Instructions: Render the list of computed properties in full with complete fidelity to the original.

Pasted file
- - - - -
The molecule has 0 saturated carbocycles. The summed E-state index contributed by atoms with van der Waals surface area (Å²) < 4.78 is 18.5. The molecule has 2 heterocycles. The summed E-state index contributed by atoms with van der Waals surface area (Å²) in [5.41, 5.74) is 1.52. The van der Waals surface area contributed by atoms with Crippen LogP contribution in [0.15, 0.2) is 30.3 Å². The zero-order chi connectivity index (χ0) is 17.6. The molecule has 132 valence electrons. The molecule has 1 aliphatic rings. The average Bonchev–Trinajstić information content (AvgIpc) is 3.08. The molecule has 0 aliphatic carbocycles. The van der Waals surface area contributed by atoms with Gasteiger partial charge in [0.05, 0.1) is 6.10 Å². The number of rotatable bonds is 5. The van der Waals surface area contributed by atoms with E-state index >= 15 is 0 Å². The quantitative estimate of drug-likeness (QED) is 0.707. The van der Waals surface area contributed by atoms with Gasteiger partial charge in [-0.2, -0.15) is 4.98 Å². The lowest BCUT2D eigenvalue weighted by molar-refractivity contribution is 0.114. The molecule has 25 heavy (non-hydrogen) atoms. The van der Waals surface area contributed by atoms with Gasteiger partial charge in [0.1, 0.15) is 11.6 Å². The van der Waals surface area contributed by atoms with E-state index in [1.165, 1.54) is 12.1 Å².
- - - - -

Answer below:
The molecule has 0 saturated carbocycles. The summed E-state index contributed by atoms with van der Waals surface area (Å²) < 4.78 is 18.5. The molecule has 2 heterocycles. The summed E-state index contributed by atoms with van der Waals surface area (Å²) in [5.41, 5.74) is 1.52. The van der Waals surface area contributed by atoms with Crippen LogP contribution in [0.15, 0.2) is 30.3 Å². The zero-order chi connectivity index (χ0) is 17.6. The molecule has 132 valence electrons. The molecule has 1 aliphatic rings. The average Bonchev–Trinajstić information content (AvgIpc) is 3.08. The molecule has 0 aliphatic carbocycles. The van der Waals surface area contributed by atoms with Gasteiger partial charge in [0.05, 0.1) is 6.10 Å². The number of rotatable bonds is 5. The van der Waals surface area contributed by atoms with E-state index >= 15 is 0 Å². The quantitative estimate of drug-likeness (QED) is 0.707. The van der Waals surface area contributed by atoms with Gasteiger partial charge in [-0.2, -0.15) is 4.98 Å². The lowest BCUT2D eigenvalue weighted by molar-refractivity contribution is 0.114. The molecule has 25 heavy (non-hydrogen) atoms. The van der Waals surface area contributed by atoms with Gasteiger partial charge in [0.1, 0.15) is 11.6 Å². The van der Waals surface area contributed by atoms with E-state index in [1.165, 1.54) is 12.1 Å².